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Thoughts, news and notes from the sports staff of The Saratogian newspaper, located in historic Saratoga Springs, New York. The gang in the corner office on Lake Avenue give you the post-game wrap-ups, news and notes from the games we cover and opinions about the sports we read about every day.

Saturday, September 22, 2012

Thoughts about Skidmore men's soccer and a historic win over Saint Lawrence


You could tell from the way the crowd rushed Wachenheim Field after the final whistle that it was a meaningful victory. It was the sort of celebration usually reserved for postseason matches, but considering the Skidmore men's soccer program had just notched its first victory over St. Lawrence 1-0, it seemed appropriate. The Saints were undefeated before the match and the No. 2 ranked college soccer team in the country. Here are some thoughts about the historic match:

Adam Beek
The Goal: I'm sure Skidmore (6-1-1, 2-0) coach Ron McEachen would have taken any type of goal against St. Lawrence (6-1, 0-1) , as long as it led to a victory. What the veteran coach got, however, was a thing of beauty. The decisive play started as a counter-attack down the right side the field for Skidmore. Thoroughbreds target-man Brock Bakewell provided the incisive pass with a header down through two defenders to Adam Beek cutting in toward the goal. Beek could have taken a touch to gain better control of the ball, instead, the Jamaican unleashed a blast into the far post that goalkeeper Nate Goss-Woliner had no chance to stop.

The Spirit: On paper, St. Lawrence was the more talented team. And you don't go unbeaten in 32 consecutive regular season matches (17 matches unbeaten in the Liberty League) without playing well as the Saints have the past two-plus years. Still, the harder-working, more cohesive team on the turf Saturday was Skidmore. The hosts won more 50-50 balls and kept a solid defensive shape for most of the match.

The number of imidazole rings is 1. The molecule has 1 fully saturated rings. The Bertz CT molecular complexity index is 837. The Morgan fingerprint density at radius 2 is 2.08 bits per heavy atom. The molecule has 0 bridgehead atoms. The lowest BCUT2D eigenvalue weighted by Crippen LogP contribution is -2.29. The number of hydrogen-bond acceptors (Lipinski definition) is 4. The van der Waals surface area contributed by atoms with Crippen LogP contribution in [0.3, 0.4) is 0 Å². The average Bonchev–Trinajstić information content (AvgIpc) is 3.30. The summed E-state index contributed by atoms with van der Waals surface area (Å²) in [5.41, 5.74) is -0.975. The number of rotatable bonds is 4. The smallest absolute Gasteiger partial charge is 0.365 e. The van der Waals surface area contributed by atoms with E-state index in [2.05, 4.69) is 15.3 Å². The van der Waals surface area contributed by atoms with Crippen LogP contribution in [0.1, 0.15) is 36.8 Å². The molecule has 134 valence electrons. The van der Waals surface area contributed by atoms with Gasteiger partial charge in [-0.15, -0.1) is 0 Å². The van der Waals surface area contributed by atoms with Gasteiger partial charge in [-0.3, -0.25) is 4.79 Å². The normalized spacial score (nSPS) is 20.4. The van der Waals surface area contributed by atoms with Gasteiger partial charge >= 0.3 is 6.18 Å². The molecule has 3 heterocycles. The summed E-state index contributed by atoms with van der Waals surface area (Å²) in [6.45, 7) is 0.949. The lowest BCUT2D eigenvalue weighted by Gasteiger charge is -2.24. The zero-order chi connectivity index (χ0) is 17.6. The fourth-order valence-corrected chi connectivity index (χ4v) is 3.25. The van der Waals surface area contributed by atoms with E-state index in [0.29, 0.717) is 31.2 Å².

"We knew we had to be collectively together and I think that was the key to the game," said a smiling McEachen after the match. "They stuck it out and did it against as good a team as there is in the country."

The Red Card That Should Have Been Given: Many fouls in soccer are judgement calls, but there are rules about what must happen after certain fouls are called. For example, a referee couldn't call a direct-kick foul in the penalty box and not award a penalty. Similarly, if a player is denied a direct scoring opportunity as the result of a foul, the player responsible must be red carded. There are two situations where this rule comes into play most often. First, when a defender stops a ball from going in the net with his hand. Second, when a defender fouls a player on a breakaway. The later situation happened in the 73rd minute Saturday. Skidmore's Ike Okepoebo was sent through on a breakaway — with no defenders between him and the goalkeeper — when he was tripped from behind by St. Lawrence defender Alex Laird. In truth, it didn't look like Laird meant to trip him, just that he clipped Okepoebo's heel while he was chasing him down. But a goal-scoring opportunity is a goal-scoring opportunity and since the referee called the foul — which he did — it should have been a red card. This would have been a bigger talking point if the Saints had come back to tie the game.

Whoa That Was Close: With less than three minutes left to play St. Lawrence nearly equalized on a header off a corner kick. In fact, if Skidmore's Alex Hodor-Lee had not been guarding the back post, it would have been 1-1. But Hodor-Lee (who battled up and down the right flank and almost scored on a free kick) was there to knock the ball out of bounds for another St. Lawrence corner. The hosts cleared the ensuing cross and catastrophe was averted for the moment.

Whoa That Was Close (Again): This game was in the balance until the final seconds. Eight seconds to be exact. That's when St. Lawrence's last-gasp ball into the Skidmore box was somehow redirected on goal. But Thoroughbred goalkeeper Eli Kisselbach (10 saves in the shutout) caught the ball, waited a few seconds, then punted it down the field as the final whistle blew and a cheer erupted from the home fans. 


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